While claiming that representatives of Petcom acted illegally when they took over the management of a service station he leased in Lluidas Vale, St Catherine, politician Hugh Graham said a debt that was at the heart of the contention finally was paid up yesterday.
The payment was made apparently after Petcom, which said it was owed just over $7.3 million, started to take over the Lluidas Vale property minutes before daybreak.
Graham, who also is the People’s National Party councillor for Lluidas Vale Division, told The Beacon: “In business, a lot of people owe a lot of people money; people owe me $300 million and I don’t go in their place and behave that way. So $7 million is nothing; it is actually paid.”
Graham also indicated that, although he was the one who leased the service station just over three years ago, he was not the one managing it, adding that he didn’t have enough time to also oversee day-to-day management. The manager was Neal Gooden, who is said to be Graham’s childhood friend.
Graham is also the founder and Chief Executive Officer of Paramount Trading (Jamaica) Limited, which has expanded since being founded in 1991.
In the meantime, Petcom, up to yesterday, said the businessman and politician owed it the following amounts: $6,910,168.50 for fuel; $349,500 for rent; and $70,303.42 for lubricants.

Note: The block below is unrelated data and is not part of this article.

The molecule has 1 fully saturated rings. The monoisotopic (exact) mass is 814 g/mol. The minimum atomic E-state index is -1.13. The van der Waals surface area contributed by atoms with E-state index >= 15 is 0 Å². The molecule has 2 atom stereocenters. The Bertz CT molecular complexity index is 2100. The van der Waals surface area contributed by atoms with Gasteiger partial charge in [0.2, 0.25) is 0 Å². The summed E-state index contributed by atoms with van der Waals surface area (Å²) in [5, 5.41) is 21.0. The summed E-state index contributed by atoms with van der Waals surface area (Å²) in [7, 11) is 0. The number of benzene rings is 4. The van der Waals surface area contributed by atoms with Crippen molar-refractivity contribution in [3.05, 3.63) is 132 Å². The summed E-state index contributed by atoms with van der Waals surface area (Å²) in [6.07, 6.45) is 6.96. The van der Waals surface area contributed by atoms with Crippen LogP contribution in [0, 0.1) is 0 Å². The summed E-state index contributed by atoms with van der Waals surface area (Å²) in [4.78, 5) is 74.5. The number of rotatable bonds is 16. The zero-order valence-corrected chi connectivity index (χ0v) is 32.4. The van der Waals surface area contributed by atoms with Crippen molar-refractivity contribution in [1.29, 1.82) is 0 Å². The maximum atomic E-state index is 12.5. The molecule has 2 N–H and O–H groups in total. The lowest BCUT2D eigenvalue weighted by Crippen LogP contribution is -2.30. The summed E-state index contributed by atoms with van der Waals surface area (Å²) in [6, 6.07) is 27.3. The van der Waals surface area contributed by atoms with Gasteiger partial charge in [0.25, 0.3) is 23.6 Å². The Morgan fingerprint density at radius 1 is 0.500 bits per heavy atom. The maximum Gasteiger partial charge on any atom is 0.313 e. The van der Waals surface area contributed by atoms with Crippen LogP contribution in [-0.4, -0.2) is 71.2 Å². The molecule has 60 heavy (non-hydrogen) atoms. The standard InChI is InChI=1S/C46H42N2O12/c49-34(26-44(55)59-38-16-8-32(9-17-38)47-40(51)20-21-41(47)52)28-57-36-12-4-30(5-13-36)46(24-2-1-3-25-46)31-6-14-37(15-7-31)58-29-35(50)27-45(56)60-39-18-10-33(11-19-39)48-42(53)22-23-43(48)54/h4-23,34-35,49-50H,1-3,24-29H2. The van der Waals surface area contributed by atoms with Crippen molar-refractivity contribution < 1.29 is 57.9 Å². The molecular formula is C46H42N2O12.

It added that Graham missed a December 31 deadline for the debt to be paid.
Petcom, in a letter yesterday, threatened to take legal action to recover the amount owed. It said: “As it relates to the present debt outstanding, we will allow you (Graham) an extension of seven days to fully pay over this debt. Should you fail and/or refuse to do so, we will be constrained to commence legal action against you without further notice.”
Now that the debt payment has been made, it is not clear if Petcom will return the service station operation to Graham.
Meanwhile, Graham, who was abroad when he spoke with The Beacon last evening, questioned the motive of Petcom’s legal advisor Sean Kinghorn in making the takeover a public affair, with police and security guards on location, thereby catching the watchful eyes of the Lluidas Vale community and local media.
“That’s how I suppose Kinghorn does his thing – a whole heap of fanfare and so on,” Graham commented. He also claimed: “Kinghorn is acting in a compromised position; he is acting as a lawyer and he is acting in his own interest.”
Graham said he is not ruling out legal action against Petcom, adding that the takeover was done without a court order.
“If you believe that monies are outstanding, the normal way is that you have discussions about them. If you can’t resolve it, then it goes to court. You don’t move into somebody’s [leased] place without a court order. That’s a rogue behaviour or bad man style; that’s not how business is done. That is why you have a court and, if there is an issue, you go to the court,” Graham reasoned.
Graham further stated that he expects the matter to be resolved amicably.
“It has to be resolved. I am thinking they (Petcom representatives) will have to withdraw their position because their position has no legal basis. If needs be, it will be challenged in court. They might have to pay damages because it (the takeover) is an illegal action,” he claimed.
ALSO READ: Politician loses gas station over millions owed
Petcom, in the meantime, said its takeover of the service station is grounded in Clause 8.4 of a contract it entered into with Graham on 31 July 2015. That clause is published in the related story, which can be read by clicking here.
By Horace Mills, Journalist
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